Well it is a striking thing to say in this day and time that the Muslims and the Jews have, by and large, the same religious viewpoint and it is the viewpoint of the Pharisees. Do this; do that and hope for the best (and, I expect, most of them really, down-deep, are pretty sure their best will be good enough). The suicide bombers certainly seem to think their acts of righteousness will get them to Paradise. But that is an utterly different viewpoint than that of the man or woman, boy or girl, who has met the bridegroom come from heaven and has felt his great love in the heart and has measured his great sacrifice made on the cross. Doubts melt away before such a love as that!
I read the other day that one of the diamond fields in South Africa was discovered in the 19th century quite by accident. A traveler entered a valley one day and walked up to a settler’s cabin. A little boy was sitting on the front stoop throwing stones. One of the stones fell at the stranger’s feet and he picked it up, laughing, and was about to toss it back when there was a flash, a reflection of the sun, from the rock in his hand. He looked it more carefully and knew at once that it was a diamond. For some time those apparently useless stones had been lying about. The settler and his family had walked on them, the child had thrown them, the horses and the cart had rolled over them. [J. Stalker, Christ our Example, 223] It is something like that that the Lord Jesus is after in this famous statement and his illustrations of the patch and the wineskins. He was just a pebble to many of those people. They would never see him as anything else. They could not see the diamond because they had no expectation of finding one. They weren’t looking for one. More than that, they didn’t now how to recognize a diamond. Their religious thinking was so skewed they didn’t recognize the Son of God when he stood right before them and did things only the power of God could perform. They were expecting only the ordinary, not the miraculous. They liked their world; they didn’t want to change it; and there was no way they could fit Jesus into that world.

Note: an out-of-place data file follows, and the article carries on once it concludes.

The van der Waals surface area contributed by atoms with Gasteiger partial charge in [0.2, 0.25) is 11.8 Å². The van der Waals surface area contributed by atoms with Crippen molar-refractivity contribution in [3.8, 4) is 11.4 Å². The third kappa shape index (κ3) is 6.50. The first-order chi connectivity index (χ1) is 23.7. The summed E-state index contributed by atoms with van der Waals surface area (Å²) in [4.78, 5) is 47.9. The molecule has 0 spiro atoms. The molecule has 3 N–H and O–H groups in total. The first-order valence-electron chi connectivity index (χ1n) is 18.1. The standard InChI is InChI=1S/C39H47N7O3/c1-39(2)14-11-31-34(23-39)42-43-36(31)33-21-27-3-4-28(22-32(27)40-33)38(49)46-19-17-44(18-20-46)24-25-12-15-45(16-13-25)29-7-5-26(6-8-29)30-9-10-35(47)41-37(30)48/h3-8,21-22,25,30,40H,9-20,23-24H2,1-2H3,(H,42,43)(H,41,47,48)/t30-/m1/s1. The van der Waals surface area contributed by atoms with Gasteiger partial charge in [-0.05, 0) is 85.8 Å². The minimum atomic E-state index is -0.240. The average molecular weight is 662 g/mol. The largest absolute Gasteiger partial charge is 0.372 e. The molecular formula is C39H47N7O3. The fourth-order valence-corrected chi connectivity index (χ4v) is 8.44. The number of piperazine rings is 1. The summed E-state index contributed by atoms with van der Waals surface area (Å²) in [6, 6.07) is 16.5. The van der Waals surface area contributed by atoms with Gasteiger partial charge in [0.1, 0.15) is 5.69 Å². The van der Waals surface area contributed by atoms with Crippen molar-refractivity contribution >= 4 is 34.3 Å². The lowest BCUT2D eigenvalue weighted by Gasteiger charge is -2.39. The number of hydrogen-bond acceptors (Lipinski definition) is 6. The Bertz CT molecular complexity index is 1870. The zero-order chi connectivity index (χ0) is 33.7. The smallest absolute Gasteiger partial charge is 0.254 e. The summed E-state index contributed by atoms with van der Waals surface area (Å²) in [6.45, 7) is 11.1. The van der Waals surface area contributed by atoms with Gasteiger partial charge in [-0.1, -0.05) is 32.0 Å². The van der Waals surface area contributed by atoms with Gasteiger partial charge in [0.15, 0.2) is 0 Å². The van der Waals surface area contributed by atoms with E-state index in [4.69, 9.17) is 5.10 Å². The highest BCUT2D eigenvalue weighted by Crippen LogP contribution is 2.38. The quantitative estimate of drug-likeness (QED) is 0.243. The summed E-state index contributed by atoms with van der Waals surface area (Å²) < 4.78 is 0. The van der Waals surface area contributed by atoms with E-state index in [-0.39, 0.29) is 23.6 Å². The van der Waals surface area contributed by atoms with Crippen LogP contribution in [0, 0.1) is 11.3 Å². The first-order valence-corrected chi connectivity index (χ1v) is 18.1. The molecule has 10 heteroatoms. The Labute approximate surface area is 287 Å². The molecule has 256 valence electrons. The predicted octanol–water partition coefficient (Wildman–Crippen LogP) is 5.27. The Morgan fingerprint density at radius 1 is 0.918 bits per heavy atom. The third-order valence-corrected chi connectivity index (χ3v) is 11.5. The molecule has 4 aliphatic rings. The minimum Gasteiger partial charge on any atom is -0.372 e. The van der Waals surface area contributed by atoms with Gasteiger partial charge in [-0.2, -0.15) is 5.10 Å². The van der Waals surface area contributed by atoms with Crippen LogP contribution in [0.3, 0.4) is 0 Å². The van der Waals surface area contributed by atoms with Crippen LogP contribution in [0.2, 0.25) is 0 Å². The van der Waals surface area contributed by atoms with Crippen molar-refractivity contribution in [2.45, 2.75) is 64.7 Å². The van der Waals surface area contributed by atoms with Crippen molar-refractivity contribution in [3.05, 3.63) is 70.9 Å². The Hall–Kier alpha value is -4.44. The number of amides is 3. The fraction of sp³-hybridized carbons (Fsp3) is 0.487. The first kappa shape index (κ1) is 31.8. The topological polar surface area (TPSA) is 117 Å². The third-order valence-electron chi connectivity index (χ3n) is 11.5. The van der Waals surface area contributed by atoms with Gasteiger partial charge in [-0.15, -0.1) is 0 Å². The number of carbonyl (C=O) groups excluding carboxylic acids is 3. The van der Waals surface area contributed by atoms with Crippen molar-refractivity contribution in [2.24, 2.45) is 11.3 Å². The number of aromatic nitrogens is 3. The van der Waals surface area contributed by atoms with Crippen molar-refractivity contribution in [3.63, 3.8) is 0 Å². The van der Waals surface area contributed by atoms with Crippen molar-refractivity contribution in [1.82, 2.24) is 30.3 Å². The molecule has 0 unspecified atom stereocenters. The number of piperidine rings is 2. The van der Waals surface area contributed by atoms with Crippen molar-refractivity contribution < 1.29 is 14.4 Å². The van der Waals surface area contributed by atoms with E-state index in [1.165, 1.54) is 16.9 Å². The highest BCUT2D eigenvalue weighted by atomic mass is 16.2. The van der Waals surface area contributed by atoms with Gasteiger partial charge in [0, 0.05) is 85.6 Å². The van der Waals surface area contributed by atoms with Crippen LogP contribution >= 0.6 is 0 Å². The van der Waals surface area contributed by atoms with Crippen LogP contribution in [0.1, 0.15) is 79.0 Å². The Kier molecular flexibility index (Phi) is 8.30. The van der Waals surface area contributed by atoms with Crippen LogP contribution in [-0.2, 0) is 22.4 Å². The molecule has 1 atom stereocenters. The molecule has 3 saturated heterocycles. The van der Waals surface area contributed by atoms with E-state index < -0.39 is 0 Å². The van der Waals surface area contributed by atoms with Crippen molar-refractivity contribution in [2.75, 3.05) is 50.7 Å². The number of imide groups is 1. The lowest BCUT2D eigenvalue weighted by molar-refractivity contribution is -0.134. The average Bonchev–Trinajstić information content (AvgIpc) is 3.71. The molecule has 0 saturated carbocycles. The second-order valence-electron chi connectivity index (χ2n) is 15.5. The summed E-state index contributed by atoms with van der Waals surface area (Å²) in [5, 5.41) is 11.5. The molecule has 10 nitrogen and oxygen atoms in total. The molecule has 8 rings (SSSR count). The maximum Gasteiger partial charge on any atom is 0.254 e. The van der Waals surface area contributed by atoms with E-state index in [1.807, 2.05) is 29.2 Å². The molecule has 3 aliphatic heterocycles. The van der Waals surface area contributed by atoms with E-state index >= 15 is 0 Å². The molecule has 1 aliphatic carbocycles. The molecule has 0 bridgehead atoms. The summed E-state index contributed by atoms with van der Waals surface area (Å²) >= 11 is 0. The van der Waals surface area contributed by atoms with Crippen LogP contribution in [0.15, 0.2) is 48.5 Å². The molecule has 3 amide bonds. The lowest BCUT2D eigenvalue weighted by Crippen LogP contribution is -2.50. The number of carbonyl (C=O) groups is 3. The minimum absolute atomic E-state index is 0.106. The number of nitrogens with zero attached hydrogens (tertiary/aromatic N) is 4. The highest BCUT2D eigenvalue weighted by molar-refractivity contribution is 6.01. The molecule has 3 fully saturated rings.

But, in the same way, those who find the diamond, those who are made ready by the Spirit of God to recognize the diamond, who can see the flash of divine love and power in Jesus Christ, they understand immediately that everything must change. Jesus, they realize, is the meaning of everything and all their hopes will be and must be fulfilled in him alone. And suddenly, in a moment, in that realization, they know themselves rich beyond all their wildest dreams. And that is joy! It is the joy human beings were made for and here is the only place to find it.